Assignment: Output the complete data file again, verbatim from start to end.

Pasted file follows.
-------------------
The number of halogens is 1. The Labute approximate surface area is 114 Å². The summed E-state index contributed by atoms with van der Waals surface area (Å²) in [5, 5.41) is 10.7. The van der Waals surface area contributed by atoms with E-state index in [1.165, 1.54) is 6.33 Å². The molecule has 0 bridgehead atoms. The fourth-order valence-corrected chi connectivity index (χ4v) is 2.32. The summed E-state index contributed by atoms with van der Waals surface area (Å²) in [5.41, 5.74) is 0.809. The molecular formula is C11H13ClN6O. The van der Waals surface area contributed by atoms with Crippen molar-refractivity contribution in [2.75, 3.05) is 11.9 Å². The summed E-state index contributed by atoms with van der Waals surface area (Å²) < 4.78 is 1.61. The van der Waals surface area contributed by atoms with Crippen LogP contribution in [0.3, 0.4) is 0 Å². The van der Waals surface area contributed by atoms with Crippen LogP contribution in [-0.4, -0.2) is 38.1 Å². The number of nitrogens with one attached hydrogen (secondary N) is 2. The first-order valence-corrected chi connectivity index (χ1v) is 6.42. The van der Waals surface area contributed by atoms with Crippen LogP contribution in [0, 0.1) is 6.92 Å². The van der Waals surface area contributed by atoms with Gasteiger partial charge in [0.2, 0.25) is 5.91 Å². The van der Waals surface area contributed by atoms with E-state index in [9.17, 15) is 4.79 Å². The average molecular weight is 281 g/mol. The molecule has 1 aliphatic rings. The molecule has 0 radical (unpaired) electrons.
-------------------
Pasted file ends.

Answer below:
The number of halogens is 1. The Labute approximate surface area is 114 Å². The summed E-state index contributed by atoms with van der Waals surface area (Å²) in [5, 5.41) is 10.7. The van der Waals surface area contributed by atoms with E-state index in [1.165, 1.54) is 6.33 Å². The molecule has 0 bridgehead atoms. The fourth-order valence-corrected chi connectivity index (χ4v) is 2.32. The summed E-state index contributed by atoms with van der Waals surface area (Å²) in [5.41, 5.74) is 0.809. The molecular formula is C11H13ClN6O. The van der Waals surface area contributed by atoms with Crippen molar-refractivity contribution in [2.75, 3.05) is 11.9 Å². The summed E-state index contributed by atoms with van der Waals surface area (Å²) < 4.78 is 1.61. The van der Waals surface area contributed by atoms with Crippen LogP contribution in [0.3, 0.4) is 0 Å². The van der Waals surface area contributed by atoms with Crippen LogP contribution in [-0.4, -0.2) is 38.1 Å². The number of nitrogens with one attached hydrogen (secondary N) is 2. The first-order valence-corrected chi connectivity index (χ1v) is 6.42. The van der Waals surface area contributed by atoms with Crippen LogP contribution in [0, 0.1) is 6.92 Å². The van der Waals surface area contributed by atoms with Gasteiger partial charge in [0.2, 0.25) is 5.91 Å². The van der Waals surface area contributed by atoms with E-state index in [9.17, 15) is 4.79 Å². The average molecular weight is 281 g/mol. The molecule has 1 aliphatic rings. The molecule has 0 radical (unpaired) electrons.